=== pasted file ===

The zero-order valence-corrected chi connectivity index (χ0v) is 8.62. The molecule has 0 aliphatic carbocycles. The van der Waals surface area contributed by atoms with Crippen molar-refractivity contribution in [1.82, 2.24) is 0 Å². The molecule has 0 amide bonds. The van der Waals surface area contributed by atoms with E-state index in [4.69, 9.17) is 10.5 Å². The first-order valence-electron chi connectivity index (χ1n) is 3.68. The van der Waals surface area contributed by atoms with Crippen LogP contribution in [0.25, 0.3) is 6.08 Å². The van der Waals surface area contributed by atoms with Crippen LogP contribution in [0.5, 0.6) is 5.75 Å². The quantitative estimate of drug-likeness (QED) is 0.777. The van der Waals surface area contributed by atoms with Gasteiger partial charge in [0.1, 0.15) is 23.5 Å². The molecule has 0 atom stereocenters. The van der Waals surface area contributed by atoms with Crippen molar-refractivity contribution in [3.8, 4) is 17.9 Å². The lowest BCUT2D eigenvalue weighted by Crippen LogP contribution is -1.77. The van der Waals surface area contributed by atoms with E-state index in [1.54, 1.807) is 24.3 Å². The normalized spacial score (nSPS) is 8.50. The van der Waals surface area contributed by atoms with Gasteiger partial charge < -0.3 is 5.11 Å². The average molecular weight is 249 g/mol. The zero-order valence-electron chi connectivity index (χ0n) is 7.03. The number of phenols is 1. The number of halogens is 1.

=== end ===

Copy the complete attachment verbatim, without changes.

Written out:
The zero-order valence-corrected chi connectivity index (χ0v) is 8.62. The molecule has 0 aliphatic carbocycles. The van der Waals surface area contributed by atoms with Crippen molar-refractivity contribution in [1.82, 2.24) is 0 Å². The molecule has 0 amide bonds. The van der Waals surface area contributed by atoms with E-state index in [4.69, 9.17) is 10.5 Å². The first-order valence-electron chi connectivity index (χ1n) is 3.68. The van der Waals surface area contributed by atoms with Crippen LogP contribution in [0.25, 0.3) is 6.08 Å². The van der Waals surface area contributed by atoms with Crippen LogP contribution in [0.5, 0.6) is 5.75 Å². The quantitative estimate of drug-likeness (QED) is 0.777. The van der Waals surface area contributed by atoms with Gasteiger partial charge in [0.1, 0.15) is 23.5 Å². The molecule has 0 atom stereocenters. The van der Waals surface area contributed by atoms with Crippen molar-refractivity contribution in [3.8, 4) is 17.9 Å². The lowest BCUT2D eigenvalue weighted by Crippen LogP contribution is -1.77. The van der Waals surface area contributed by atoms with E-state index in [1.54, 1.807) is 24.3 Å². The normalized spacial score (nSPS) is 8.50. The van der Waals surface area contributed by atoms with Gasteiger partial charge < -0.3 is 5.11 Å². The average molecular weight is 249 g/mol. The zero-order valence-electron chi connectivity index (χ0n) is 7.03. The number of phenols is 1. The number of halogens is 1.